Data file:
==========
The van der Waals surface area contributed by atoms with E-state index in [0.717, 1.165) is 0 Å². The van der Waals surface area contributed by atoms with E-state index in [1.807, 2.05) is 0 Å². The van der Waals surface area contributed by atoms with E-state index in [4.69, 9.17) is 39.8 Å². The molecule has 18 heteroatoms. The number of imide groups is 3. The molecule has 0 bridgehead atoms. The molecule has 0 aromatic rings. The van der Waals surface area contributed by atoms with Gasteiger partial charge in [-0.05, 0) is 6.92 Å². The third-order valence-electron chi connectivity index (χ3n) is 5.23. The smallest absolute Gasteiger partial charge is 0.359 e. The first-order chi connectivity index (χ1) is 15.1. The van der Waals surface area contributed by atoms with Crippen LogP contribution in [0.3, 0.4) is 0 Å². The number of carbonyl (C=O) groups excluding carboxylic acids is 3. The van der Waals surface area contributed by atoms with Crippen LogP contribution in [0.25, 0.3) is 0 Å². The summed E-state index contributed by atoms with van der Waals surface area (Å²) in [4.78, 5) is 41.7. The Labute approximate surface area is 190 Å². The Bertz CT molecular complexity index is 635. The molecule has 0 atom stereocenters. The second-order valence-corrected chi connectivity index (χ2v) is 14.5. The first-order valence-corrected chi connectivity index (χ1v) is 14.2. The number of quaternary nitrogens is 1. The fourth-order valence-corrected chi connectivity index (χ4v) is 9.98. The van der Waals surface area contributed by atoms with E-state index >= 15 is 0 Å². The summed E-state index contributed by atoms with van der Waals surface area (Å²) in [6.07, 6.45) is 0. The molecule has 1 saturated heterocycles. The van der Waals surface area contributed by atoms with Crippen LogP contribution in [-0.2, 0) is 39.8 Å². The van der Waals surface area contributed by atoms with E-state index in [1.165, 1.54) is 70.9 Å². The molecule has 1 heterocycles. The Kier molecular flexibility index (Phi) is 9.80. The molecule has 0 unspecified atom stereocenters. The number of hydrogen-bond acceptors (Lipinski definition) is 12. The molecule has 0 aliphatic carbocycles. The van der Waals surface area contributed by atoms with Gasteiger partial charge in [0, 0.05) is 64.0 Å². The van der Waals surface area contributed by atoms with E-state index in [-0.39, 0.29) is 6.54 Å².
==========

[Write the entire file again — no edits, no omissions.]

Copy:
The van der Waals surface area contributed by atoms with E-state index in [0.717, 1.165) is 0 Å². The van der Waals surface area contributed by atoms with E-state index in [1.807, 2.05) is 0 Å². The van der Waals surface area contributed by atoms with E-state index in [4.69, 9.17) is 39.8 Å². The molecule has 18 heteroatoms. The number of imide groups is 3. The molecule has 0 bridgehead atoms. The molecule has 0 aromatic rings. The van der Waals surface area contributed by atoms with Gasteiger partial charge in [-0.05, 0) is 6.92 Å². The third-order valence-electron chi connectivity index (χ3n) is 5.23. The smallest absolute Gasteiger partial charge is 0.359 e. The first-order chi connectivity index (χ1) is 15.1. The van der Waals surface area contributed by atoms with Crippen LogP contribution in [0.3, 0.4) is 0 Å². The number of carbonyl (C=O) groups excluding carboxylic acids is 3. The van der Waals surface area contributed by atoms with Crippen LogP contribution in [0.25, 0.3) is 0 Å². The summed E-state index contributed by atoms with van der Waals surface area (Å²) in [4.78, 5) is 41.7. The Labute approximate surface area is 190 Å². The Bertz CT molecular complexity index is 635. The molecule has 0 atom stereocenters. The second-order valence-corrected chi connectivity index (χ2v) is 14.5. The first-order valence-corrected chi connectivity index (χ1v) is 14.2. The number of quaternary nitrogens is 1. The fourth-order valence-corrected chi connectivity index (χ4v) is 9.98. The van der Waals surface area contributed by atoms with E-state index >= 15 is 0 Å². The summed E-state index contributed by atoms with van der Waals surface area (Å²) in [6.07, 6.45) is 0. The molecule has 1 saturated heterocycles. The van der Waals surface area contributed by atoms with Crippen LogP contribution in [-0.2, 0) is 39.8 Å². The van der Waals surface area contributed by atoms with E-state index in [1.165, 1.54) is 70.9 Å². The molecule has 1 heterocycles. The Kier molecular flexibility index (Phi) is 9.80. The molecule has 0 unspecified atom stereocenters. The number of hydrogen-bond acceptors (Lipinski definition) is 12. The molecule has 0 aliphatic carbocycles. The van der Waals surface area contributed by atoms with Gasteiger partial charge in [0, 0.05) is 64.0 Å². The van der Waals surface area contributed by atoms with E-state index in [-0.39, 0.29) is 6.54 Å².